When you confront him, does he call you ungrateful? Does he imply that the things he does are for your well-being, even when it doesn’t benefit you?
Does your boyfriend really have your best interests at heart? Or does his behavior hurt you and your relationships more than it helps?
Manipulation is when someone tries to exert control over others, directly or indirectly.
Guilt-tripping could be classified as a type of manipulation. But I think it’s important to separate these categories according to their impact.
Guilt-tripping makes you feel bad about something that did happen, even if you’re not responsible.
Manipulation often makes you question what happened altogether.
If you’re on the receiving end of these behaviors, you may notice that you feel depressed, less confident, or anxious. You may find yourself looking to your boyfriend to confirm what’s really going on.
Gaslighting refers to manipulation specifically to make you question your reality by denying what’s really happening10. The term comes from the 1938 film, Angel Street, later adapted as the 1944 psychological thriller, Gaslight, in which a man manipulates his wife into believing she is losing her grasp of reality.
Imagine you have a conversation with your boyfriend about going out on Friday, and he later denies that conversation took place. You’re sure that you told him, because you put a reminder in your phone, then marked it done.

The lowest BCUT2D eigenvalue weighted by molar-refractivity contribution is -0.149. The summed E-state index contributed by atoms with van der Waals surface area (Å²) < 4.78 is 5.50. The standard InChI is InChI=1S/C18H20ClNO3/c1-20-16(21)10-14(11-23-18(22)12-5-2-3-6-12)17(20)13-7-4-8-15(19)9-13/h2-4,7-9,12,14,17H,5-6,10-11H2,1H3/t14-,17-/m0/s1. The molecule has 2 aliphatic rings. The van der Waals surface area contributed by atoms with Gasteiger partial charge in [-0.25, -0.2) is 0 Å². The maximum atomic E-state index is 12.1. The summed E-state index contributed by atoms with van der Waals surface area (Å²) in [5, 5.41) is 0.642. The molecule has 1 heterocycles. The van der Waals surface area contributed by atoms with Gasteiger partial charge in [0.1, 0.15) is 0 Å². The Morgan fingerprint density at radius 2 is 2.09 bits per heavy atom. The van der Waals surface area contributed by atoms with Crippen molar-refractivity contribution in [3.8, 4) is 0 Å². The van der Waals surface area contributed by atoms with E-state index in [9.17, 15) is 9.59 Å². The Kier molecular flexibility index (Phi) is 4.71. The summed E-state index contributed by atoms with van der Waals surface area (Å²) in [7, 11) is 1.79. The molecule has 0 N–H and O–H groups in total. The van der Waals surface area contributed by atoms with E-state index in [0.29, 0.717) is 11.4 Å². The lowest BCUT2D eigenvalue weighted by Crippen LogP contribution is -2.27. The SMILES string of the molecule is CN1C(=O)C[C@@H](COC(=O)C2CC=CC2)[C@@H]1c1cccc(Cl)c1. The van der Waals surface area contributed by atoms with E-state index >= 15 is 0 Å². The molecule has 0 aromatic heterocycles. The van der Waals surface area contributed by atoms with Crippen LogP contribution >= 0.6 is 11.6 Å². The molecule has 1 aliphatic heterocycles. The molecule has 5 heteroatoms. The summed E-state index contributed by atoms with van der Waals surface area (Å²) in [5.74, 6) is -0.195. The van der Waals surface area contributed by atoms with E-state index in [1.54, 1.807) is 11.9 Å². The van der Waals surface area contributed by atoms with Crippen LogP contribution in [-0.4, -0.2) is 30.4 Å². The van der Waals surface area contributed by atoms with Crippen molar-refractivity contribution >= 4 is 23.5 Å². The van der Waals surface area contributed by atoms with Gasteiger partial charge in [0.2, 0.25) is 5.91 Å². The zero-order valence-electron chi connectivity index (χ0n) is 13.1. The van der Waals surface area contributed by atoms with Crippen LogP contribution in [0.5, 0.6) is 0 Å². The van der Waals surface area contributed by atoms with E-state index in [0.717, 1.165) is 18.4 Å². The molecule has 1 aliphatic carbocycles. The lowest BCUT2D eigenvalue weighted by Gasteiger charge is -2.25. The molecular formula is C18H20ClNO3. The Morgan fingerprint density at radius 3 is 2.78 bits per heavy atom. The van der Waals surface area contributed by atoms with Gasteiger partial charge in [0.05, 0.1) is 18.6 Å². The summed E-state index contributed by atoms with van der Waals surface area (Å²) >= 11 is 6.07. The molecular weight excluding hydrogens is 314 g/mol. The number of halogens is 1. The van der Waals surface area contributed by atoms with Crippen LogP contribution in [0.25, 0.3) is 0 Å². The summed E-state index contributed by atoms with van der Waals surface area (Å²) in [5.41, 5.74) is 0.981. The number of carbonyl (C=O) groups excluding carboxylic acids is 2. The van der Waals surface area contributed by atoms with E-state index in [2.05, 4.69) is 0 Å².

If he insists you’re wrong, you may question yourself. Did you mean to mention it and forget? Are you remembering another conversation altogether?
The more these types of situations go on, the harder it might become to trust yourself. You may find that it’s hard to trust people other than him, as well.
Do you constantly second-guess yourself? Do you doubt your own memory and judgments? Do you find that you’re often looking to him for confirmation of what’s real?
DARVO11 stands for Deny, Attack, Reverse Victim and Offender.
This unique form of gaslighting gets its own entry because it’s a specific response to being held accountable for one’s own actions. The perpetrator turns the tables. The person confronting them is put on the defensive.
Say you confront your boyfriend because he interfered in a friendship inappropriately. If he turns around and accuses you of forcing him to act that way (and throws in some character attacks, for good measure), that’s DARVO.
Are you apologizing all the time, even when he’s in the wrong? Do you usually feel confused and anxious about confronting him?
I will admit, I had difficulty categorizing this manipulation tactic because it’s really hard to see. After all, this is an absence of behavior. Why would this be as bad as a verbal or physical attack?
Dr. Tronick, in his “Still Face Experiment” demonstrated how a lack of response causes significant distress in a short amount of time. This distress prompts escalating attempts to reconnect.
Withholding affection preys on feelings of unworthiness. By refusing to speak to or touch you, your boyfriend is denying communication and connection. Losing connections inspires intense feelings of grief and anxiety. To avoid this, you might go against your own values and interests.
Does your “overprotective boyfriend” refuse to speak to you until you do what he says? Do you have to agree to his rules for him to hug or kiss you? Does he periodically decide to punish you with the cold shoulder for hours or even days?
An overprotective boyfriend might do something that seems counterintuitive and threaten to break up. By threatening the relationship, he completely derails any other conversation.